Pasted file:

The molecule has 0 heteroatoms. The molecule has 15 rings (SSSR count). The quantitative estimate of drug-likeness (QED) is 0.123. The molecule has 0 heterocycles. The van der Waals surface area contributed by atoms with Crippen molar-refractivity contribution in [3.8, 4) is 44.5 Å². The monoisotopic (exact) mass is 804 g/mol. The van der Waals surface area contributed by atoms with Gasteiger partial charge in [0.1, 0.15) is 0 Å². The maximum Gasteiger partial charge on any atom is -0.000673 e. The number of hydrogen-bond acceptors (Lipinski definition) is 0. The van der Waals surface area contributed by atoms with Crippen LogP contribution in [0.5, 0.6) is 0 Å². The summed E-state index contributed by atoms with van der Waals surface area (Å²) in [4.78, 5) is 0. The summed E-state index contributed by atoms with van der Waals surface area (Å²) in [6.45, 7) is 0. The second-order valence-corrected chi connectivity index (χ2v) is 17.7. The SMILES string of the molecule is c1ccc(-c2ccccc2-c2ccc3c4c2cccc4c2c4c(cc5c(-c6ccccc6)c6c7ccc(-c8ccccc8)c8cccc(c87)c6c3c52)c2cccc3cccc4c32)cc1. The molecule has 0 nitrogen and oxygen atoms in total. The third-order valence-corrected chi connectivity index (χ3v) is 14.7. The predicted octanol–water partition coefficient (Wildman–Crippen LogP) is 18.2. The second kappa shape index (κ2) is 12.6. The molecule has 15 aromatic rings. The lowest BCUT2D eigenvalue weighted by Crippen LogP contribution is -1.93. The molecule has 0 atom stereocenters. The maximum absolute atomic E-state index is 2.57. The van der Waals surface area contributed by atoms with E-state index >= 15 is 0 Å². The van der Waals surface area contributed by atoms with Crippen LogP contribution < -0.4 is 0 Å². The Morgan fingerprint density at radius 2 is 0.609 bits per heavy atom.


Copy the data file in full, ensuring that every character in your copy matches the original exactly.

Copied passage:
The molecule has 0 heteroatoms. The molecule has 15 rings (SSSR count). The quantitative estimate of drug-likeness (QED) is 0.123. The molecule has 0 heterocycles. The van der Waals surface area contributed by atoms with Crippen molar-refractivity contribution in [3.8, 4) is 44.5 Å². The monoisotopic (exact) mass is 804 g/mol. The van der Waals surface area contributed by atoms with Gasteiger partial charge in [0.1, 0.15) is 0 Å². The maximum Gasteiger partial charge on any atom is -0.000673 e. The number of hydrogen-bond acceptors (Lipinski definition) is 0. The van der Waals surface area contributed by atoms with Crippen LogP contribution in [0.5, 0.6) is 0 Å². The summed E-state index contributed by atoms with van der Waals surface area (Å²) in [4.78, 5) is 0. The summed E-state index contributed by atoms with van der Waals surface area (Å²) in [6.45, 7) is 0. The second-order valence-corrected chi connectivity index (χ2v) is 17.7. The SMILES string of the molecule is c1ccc(-c2ccccc2-c2ccc3c4c2cccc4c2c4c(cc5c(-c6ccccc6)c6c7ccc(-c8ccccc8)c8cccc(c87)c6c3c52)c2cccc3cccc4c32)cc1. The molecule has 0 nitrogen and oxygen atoms in total. The third-order valence-corrected chi connectivity index (χ3v) is 14.7. The predicted octanol–water partition coefficient (Wildman–Crippen LogP) is 18.2. The second kappa shape index (κ2) is 12.6. The molecule has 15 aromatic rings. The lowest BCUT2D eigenvalue weighted by Crippen LogP contribution is -1.93. The molecule has 0 atom stereocenters. The maximum absolute atomic E-state index is 2.57. The van der Waals surface area contributed by atoms with E-state index >= 15 is 0 Å². The van der Waals surface area contributed by atoms with Crippen LogP contribution < -0.4 is 0 Å². The Morgan fingerprint density at radius 2 is 0.609 bits per heavy atom.